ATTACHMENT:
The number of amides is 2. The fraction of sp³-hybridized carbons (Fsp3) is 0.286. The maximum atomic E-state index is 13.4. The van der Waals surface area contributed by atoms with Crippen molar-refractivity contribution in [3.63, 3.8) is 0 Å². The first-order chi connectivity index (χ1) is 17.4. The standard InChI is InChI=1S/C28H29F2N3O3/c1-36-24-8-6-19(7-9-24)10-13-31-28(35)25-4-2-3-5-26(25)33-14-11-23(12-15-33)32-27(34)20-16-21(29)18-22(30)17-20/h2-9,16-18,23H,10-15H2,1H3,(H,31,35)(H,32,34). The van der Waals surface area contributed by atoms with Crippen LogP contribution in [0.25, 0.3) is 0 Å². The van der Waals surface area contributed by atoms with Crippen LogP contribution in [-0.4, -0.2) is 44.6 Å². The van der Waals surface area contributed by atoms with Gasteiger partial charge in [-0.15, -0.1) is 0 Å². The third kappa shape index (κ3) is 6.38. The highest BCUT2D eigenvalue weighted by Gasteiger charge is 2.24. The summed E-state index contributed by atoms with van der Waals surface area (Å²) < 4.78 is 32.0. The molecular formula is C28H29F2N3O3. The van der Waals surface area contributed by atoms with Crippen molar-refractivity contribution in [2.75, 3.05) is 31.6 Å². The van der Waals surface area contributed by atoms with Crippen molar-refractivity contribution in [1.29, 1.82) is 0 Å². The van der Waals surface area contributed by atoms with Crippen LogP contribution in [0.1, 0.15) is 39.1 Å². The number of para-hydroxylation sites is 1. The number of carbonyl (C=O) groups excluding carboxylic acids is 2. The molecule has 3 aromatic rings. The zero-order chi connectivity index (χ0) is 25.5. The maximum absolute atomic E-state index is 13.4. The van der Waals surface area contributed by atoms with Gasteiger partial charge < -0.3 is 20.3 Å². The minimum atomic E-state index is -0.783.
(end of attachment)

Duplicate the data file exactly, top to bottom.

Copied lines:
The number of amides is 2. The fraction of sp³-hybridized carbons (Fsp3) is 0.286. The maximum atomic E-state index is 13.4. The van der Waals surface area contributed by atoms with Crippen molar-refractivity contribution in [3.63, 3.8) is 0 Å². The first-order chi connectivity index (χ1) is 17.4. The standard InChI is InChI=1S/C28H29F2N3O3/c1-36-24-8-6-19(7-9-24)10-13-31-28(35)25-4-2-3-5-26(25)33-14-11-23(12-15-33)32-27(34)20-16-21(29)18-22(30)17-20/h2-9,16-18,23H,10-15H2,1H3,(H,31,35)(H,32,34). The van der Waals surface area contributed by atoms with Crippen LogP contribution in [0.25, 0.3) is 0 Å². The van der Waals surface area contributed by atoms with Crippen LogP contribution in [-0.4, -0.2) is 44.6 Å². The van der Waals surface area contributed by atoms with Gasteiger partial charge in [-0.15, -0.1) is 0 Å². The third kappa shape index (κ3) is 6.38. The highest BCUT2D eigenvalue weighted by Gasteiger charge is 2.24. The summed E-state index contributed by atoms with van der Waals surface area (Å²) < 4.78 is 32.0. The molecular formula is C28H29F2N3O3. The van der Waals surface area contributed by atoms with Crippen molar-refractivity contribution in [2.75, 3.05) is 31.6 Å². The van der Waals surface area contributed by atoms with Crippen molar-refractivity contribution in [1.29, 1.82) is 0 Å². The van der Waals surface area contributed by atoms with Crippen LogP contribution in [0.1, 0.15) is 39.1 Å². The number of para-hydroxylation sites is 1. The number of carbonyl (C=O) groups excluding carboxylic acids is 2. The molecule has 3 aromatic rings. The zero-order chi connectivity index (χ0) is 25.5. The maximum absolute atomic E-state index is 13.4. The van der Waals surface area contributed by atoms with Gasteiger partial charge < -0.3 is 20.3 Å². The minimum atomic E-state index is -0.783.